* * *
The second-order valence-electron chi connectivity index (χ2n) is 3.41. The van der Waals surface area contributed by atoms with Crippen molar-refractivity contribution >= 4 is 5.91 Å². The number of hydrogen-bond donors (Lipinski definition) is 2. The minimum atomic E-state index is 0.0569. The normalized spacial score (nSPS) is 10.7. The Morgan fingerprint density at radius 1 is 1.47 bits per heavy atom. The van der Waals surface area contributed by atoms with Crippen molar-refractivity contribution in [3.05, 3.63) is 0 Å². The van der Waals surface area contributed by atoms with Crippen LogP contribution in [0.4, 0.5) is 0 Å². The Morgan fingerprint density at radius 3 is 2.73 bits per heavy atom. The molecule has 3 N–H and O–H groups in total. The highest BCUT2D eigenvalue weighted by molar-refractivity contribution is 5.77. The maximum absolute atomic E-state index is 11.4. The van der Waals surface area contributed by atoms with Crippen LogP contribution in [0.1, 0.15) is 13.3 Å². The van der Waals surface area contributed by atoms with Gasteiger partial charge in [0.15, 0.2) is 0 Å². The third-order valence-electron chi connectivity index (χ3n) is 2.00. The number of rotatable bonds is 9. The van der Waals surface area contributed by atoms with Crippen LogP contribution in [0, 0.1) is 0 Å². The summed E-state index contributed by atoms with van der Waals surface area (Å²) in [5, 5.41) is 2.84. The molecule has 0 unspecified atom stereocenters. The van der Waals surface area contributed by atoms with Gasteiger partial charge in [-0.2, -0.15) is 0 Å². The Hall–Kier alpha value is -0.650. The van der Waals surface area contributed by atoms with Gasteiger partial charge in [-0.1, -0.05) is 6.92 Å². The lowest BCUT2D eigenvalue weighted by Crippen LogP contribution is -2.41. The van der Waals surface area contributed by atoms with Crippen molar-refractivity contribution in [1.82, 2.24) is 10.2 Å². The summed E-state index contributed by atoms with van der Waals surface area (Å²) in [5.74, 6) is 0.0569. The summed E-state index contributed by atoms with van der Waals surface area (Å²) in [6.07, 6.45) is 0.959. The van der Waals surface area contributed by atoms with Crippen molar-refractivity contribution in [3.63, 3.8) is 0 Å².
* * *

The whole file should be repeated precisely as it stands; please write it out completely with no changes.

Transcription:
The second-order valence-electron chi connectivity index (χ2n) is 3.41. The van der Waals surface area contributed by atoms with Crippen molar-refractivity contribution >= 4 is 5.91 Å². The number of hydrogen-bond donors (Lipinski definition) is 2. The minimum atomic E-state index is 0.0569. The normalized spacial score (nSPS) is 10.7. The Morgan fingerprint density at radius 1 is 1.47 bits per heavy atom. The van der Waals surface area contributed by atoms with Crippen molar-refractivity contribution in [3.05, 3.63) is 0 Å². The van der Waals surface area contributed by atoms with Crippen LogP contribution in [0.4, 0.5) is 0 Å². The Morgan fingerprint density at radius 3 is 2.73 bits per heavy atom. The molecule has 3 N–H and O–H groups in total. The highest BCUT2D eigenvalue weighted by molar-refractivity contribution is 5.77. The maximum absolute atomic E-state index is 11.4. The van der Waals surface area contributed by atoms with Crippen LogP contribution in [0.1, 0.15) is 13.3 Å². The van der Waals surface area contributed by atoms with Gasteiger partial charge in [0.15, 0.2) is 0 Å². The third-order valence-electron chi connectivity index (χ3n) is 2.00. The number of rotatable bonds is 9. The van der Waals surface area contributed by atoms with Crippen LogP contribution in [0, 0.1) is 0 Å². The summed E-state index contributed by atoms with van der Waals surface area (Å²) in [5, 5.41) is 2.84. The molecule has 0 unspecified atom stereocenters. The van der Waals surface area contributed by atoms with Gasteiger partial charge in [-0.2, -0.15) is 0 Å². The Hall–Kier alpha value is -0.650. The van der Waals surface area contributed by atoms with Gasteiger partial charge in [-0.1, -0.05) is 6.92 Å². The lowest BCUT2D eigenvalue weighted by Crippen LogP contribution is -2.41. The van der Waals surface area contributed by atoms with Crippen molar-refractivity contribution in [1.82, 2.24) is 10.2 Å². The summed E-state index contributed by atoms with van der Waals surface area (Å²) in [5.74, 6) is 0.0569. The summed E-state index contributed by atoms with van der Waals surface area (Å²) in [6.07, 6.45) is 0.959. The van der Waals surface area contributed by atoms with Crippen molar-refractivity contribution in [3.63, 3.8) is 0 Å².